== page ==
These courses are taught by George Leoniak, one of the six CyberTracker evaluators in North America, and provide participants the opportunity to pursue Track and Sign Certification from CyberTracker Conservation, a globally recognized non-profit that established the international standard for assessing wildlife tracking and sign skills. Participants in the one-day course will have the opportunity to test for Level I certification; those in the two-day can test for Level I through Level IV.

In wildlife research and monitoring, natural sign surveys are an effective means of collecting data on the presence, range, and distribution of animal species. However, there are concerns about the integrity of the data from these types of surveys. In response to these concerns, the CyberTracker Conservation Evaluation System was designed to establish reliable, standardized tracking skills.

These workshops are open to naturalists, environmental and outdoor educators, amateur trackers and citizen scientists, professional biologists, and students (minimum age of 16) seeking to increase their wildlife tracking and observation skills, and sign knowledge. Over 50 naturalists took this popular program on Long Island last spring.

Fee: $120 for Friday; $220 for Saturday & Sunday ($108 and $198 for LINO members).

For more information or questions contact Mike Bottini at mike@mikebottini.com or 631-267-5228.

Field Naturalist Course



Weekend Session:  Saturday & Sunday  June 21 – 22  (9 am – 3 pm)

Evening Session:  Monday – Thursday  June 23 – 26  (6 pm – 9 pm)

Location: Amagansett – East Hampton area


INSTRUCTOR: Mike Bottini

Mike Bottini has taught this acclaimed course for twenty years. Participants have included planning board members, teachers, local trail hike leaders, environmentalists, landscapers, college students, and those with a general interest in natural history. We visit some of the most beautiful nature preserves on Long Island.


    ~ Introduction to Long Island’s ecological diversity of the South Fork.

    ~ Understanding of basic ecological concepts and processes.

    ~ Identification of dominant flora and fauna and keystone species.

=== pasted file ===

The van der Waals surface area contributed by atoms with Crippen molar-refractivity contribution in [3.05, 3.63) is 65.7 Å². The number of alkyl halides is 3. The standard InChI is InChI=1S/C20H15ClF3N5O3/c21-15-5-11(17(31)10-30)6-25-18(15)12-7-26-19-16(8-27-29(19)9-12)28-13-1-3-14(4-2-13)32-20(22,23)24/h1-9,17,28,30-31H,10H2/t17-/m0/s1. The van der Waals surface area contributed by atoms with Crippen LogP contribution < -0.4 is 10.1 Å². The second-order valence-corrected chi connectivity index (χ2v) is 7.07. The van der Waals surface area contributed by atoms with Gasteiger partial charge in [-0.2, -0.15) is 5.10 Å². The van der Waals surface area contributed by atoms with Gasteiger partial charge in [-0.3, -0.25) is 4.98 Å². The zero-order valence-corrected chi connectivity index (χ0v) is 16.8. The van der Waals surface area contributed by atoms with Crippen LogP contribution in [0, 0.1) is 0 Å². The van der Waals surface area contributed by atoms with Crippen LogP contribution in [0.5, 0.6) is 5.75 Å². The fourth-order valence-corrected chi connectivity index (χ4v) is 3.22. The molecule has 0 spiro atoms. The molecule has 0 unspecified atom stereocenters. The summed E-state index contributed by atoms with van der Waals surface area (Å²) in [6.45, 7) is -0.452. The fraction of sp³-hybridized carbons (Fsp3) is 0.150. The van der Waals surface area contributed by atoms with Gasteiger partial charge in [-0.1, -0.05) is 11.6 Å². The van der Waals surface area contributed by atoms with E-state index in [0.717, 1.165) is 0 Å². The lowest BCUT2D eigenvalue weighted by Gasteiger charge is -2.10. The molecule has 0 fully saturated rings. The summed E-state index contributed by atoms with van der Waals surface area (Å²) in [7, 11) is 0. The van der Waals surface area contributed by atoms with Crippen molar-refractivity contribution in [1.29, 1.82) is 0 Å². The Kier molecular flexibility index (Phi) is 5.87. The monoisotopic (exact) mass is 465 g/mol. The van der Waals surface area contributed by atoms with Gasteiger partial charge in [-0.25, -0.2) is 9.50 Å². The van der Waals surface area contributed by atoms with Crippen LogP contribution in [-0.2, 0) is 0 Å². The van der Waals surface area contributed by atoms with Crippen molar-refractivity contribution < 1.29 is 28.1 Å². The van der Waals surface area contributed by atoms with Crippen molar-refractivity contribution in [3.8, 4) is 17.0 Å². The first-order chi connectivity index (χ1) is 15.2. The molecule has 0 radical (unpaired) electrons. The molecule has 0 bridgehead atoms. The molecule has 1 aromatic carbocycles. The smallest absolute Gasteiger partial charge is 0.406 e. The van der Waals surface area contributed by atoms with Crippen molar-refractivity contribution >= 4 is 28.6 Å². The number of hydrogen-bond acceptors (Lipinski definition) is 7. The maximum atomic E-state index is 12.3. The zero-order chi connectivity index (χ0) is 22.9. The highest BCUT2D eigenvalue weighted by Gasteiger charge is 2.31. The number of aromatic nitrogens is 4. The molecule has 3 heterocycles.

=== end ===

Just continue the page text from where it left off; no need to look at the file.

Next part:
~ Develop nature observation and interpretation skills.


Four distinct plant communities will be explored to determine the major physical and biological factors at work that define each community. We will identify the dominant flora and fauna in each community, examine their unique adaptations survival in that setting, and note the ecological interrelationships among the major species.


We will examine the component “parts” or layers of the forest and note physical and biological differences in each. Tree structures, their function, and growth will be reviewed. The soil as a sub-community will be examined and discussed. The concept of “niche” will be explained and niches identified in what at first might appear as a uniform community lacking diversity. We will also examine the impact of fire and logging on forest composition and structure.


We will examine this community’s plant “zones” and “micro-environments” (swash zone; beach; fore-dune; dune crest; back dune; swales; blowouts), the biotic and abiotic factors that distinguish each zones, and identify each zone and micro-environment’s dominant plants and animals and their adaptations for survival there.


We will examine the flora and fauna found in this community, which encompasses several zones of permanently flooded areas (submergent, floating, and emergent plants), the water-saturated soils in the adjacent area (woody shrubs such as red maple, tupelo, highbush blueberry), and the shoreline band where water levels fluctuate seasonally and annually (herbaceous plants). We will also visit and discuss the ecological function of vernal ponds.


As with the beach–dune community, the salt marsh and estuary community is one of a series of plant zones. These zones are largely structured around subtle differences in vertical height above mean sea level, and therefore daily tidal influences, and not-so-subtle differences in exposure to wind-driven waves, which we will explore and discuss. We will learn to identify the common plants and animals found in this community, which zones they are most commonly found in, and their ecological role in the marsh-estuary system.